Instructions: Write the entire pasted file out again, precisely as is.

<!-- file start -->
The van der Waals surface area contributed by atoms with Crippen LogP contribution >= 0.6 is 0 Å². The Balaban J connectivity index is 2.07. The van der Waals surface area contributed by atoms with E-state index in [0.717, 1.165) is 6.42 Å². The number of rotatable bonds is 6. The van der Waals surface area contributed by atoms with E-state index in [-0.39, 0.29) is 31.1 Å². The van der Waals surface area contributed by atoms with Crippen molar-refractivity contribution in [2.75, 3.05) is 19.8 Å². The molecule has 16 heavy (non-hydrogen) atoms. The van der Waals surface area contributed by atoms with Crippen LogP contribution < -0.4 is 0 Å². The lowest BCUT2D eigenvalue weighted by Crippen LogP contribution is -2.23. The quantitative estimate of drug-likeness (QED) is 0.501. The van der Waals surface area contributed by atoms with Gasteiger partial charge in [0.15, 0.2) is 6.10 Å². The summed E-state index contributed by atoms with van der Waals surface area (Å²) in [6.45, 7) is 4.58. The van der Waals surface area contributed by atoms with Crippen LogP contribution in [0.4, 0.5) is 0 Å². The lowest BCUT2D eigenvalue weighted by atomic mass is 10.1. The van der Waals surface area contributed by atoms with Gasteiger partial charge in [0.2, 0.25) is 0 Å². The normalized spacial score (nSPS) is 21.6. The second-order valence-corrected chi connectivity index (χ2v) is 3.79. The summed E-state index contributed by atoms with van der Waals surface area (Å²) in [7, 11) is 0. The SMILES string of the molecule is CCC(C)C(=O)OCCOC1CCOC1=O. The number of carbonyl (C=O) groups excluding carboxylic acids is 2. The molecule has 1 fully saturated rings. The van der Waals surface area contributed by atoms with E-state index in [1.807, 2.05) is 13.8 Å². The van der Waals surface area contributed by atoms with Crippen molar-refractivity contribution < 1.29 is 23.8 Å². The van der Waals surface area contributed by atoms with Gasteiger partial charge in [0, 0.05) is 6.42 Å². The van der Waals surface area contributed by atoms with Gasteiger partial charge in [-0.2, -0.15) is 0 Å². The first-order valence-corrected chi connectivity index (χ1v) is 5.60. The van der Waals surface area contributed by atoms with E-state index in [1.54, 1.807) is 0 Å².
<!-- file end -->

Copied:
The van der Waals surface area contributed by atoms with Crippen LogP contribution >= 0.6 is 0 Å². The Balaban J connectivity index is 2.07. The van der Waals surface area contributed by atoms with E-state index in [0.717, 1.165) is 6.42 Å². The number of rotatable bonds is 6. The van der Waals surface area contributed by atoms with E-state index in [-0.39, 0.29) is 31.1 Å². The van der Waals surface area contributed by atoms with Crippen molar-refractivity contribution in [2.75, 3.05) is 19.8 Å². The molecule has 16 heavy (non-hydrogen) atoms. The van der Waals surface area contributed by atoms with Crippen LogP contribution < -0.4 is 0 Å². The lowest BCUT2D eigenvalue weighted by Crippen LogP contribution is -2.23. The quantitative estimate of drug-likeness (QED) is 0.501. The van der Waals surface area contributed by atoms with Gasteiger partial charge in [0.15, 0.2) is 6.10 Å². The summed E-state index contributed by atoms with van der Waals surface area (Å²) in [6.45, 7) is 4.58. The van der Waals surface area contributed by atoms with Crippen LogP contribution in [0.4, 0.5) is 0 Å². The lowest BCUT2D eigenvalue weighted by atomic mass is 10.1. The van der Waals surface area contributed by atoms with Gasteiger partial charge in [0.2, 0.25) is 0 Å². The normalized spacial score (nSPS) is 21.6. The second-order valence-corrected chi connectivity index (χ2v) is 3.79. The summed E-state index contributed by atoms with van der Waals surface area (Å²) in [7, 11) is 0. The SMILES string of the molecule is CCC(C)C(=O)OCCOC1CCOC1=O. The number of carbonyl (C=O) groups excluding carboxylic acids is 2. The molecule has 1 fully saturated rings. The van der Waals surface area contributed by atoms with E-state index in [1.807, 2.05) is 13.8 Å². The van der Waals surface area contributed by atoms with Crippen molar-refractivity contribution < 1.29 is 23.8 Å². The van der Waals surface area contributed by atoms with Gasteiger partial charge in [0, 0.05) is 6.42 Å². The van der Waals surface area contributed by atoms with Gasteiger partial charge in [-0.2, -0.15) is 0 Å². The first-order valence-corrected chi connectivity index (χ1v) is 5.60. The van der Waals surface area contributed by atoms with E-state index in [1.54, 1.807) is 0 Å².